Algorithms and data structures that are binary in nature, like Binary search trees and binary partition halving, make use of the lg n property. For BSTs, basic dynamic set algorithms can be designed to operate on BSTs in lg n time.
Binary partition halving can split an array in lg n time. As an example, a recursive algorithm can split an array of size n into 2 n/2 arrays. The algorithm can call itself and split those 2 n/2 arrays into 4 n/4 arrays, and so forth. During each iteration i, the size of the input array is n/2i. Assuming that the algorithm ends at array of size 1 (the base case), 2i = n. Using the binary logarithm on 2i, we see that i iterations takes lg n time.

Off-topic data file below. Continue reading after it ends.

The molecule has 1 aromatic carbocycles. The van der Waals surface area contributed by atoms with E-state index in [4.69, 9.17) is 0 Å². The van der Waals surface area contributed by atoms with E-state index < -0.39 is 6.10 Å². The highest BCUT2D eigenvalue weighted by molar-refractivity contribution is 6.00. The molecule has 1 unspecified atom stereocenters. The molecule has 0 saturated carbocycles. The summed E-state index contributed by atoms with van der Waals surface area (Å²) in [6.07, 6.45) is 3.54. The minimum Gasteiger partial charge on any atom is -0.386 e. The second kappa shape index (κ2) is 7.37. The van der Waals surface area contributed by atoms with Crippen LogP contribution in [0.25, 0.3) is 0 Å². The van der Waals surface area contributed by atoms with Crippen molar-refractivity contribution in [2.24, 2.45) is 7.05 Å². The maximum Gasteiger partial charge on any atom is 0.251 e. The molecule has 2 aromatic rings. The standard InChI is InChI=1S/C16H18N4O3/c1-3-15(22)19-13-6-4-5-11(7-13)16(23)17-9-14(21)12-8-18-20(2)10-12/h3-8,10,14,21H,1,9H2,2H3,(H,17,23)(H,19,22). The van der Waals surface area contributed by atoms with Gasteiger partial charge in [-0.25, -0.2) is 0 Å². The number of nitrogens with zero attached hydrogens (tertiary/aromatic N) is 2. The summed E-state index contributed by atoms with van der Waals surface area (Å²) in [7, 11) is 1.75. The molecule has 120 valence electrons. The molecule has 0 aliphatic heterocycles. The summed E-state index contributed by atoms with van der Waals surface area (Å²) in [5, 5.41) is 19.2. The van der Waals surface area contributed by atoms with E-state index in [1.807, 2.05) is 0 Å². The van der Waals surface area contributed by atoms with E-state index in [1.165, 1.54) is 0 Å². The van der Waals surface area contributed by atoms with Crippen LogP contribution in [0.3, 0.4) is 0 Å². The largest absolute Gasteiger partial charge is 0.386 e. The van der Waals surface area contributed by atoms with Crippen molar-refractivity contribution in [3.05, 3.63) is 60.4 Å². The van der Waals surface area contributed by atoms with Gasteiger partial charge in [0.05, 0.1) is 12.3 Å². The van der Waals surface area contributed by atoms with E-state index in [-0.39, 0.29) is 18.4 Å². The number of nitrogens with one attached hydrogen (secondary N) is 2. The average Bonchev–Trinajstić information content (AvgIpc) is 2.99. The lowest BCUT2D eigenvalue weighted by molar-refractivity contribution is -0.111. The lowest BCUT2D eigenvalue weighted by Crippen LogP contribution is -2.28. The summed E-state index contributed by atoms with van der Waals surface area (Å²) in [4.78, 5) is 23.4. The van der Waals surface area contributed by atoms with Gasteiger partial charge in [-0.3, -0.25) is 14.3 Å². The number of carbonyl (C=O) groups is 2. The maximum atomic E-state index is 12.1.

Also, binary algorithms that are multiplied by a linear term are sometimes called linearithmic (n lg n).
Many algorithms grow in lg n or n lg n time. Some examples include: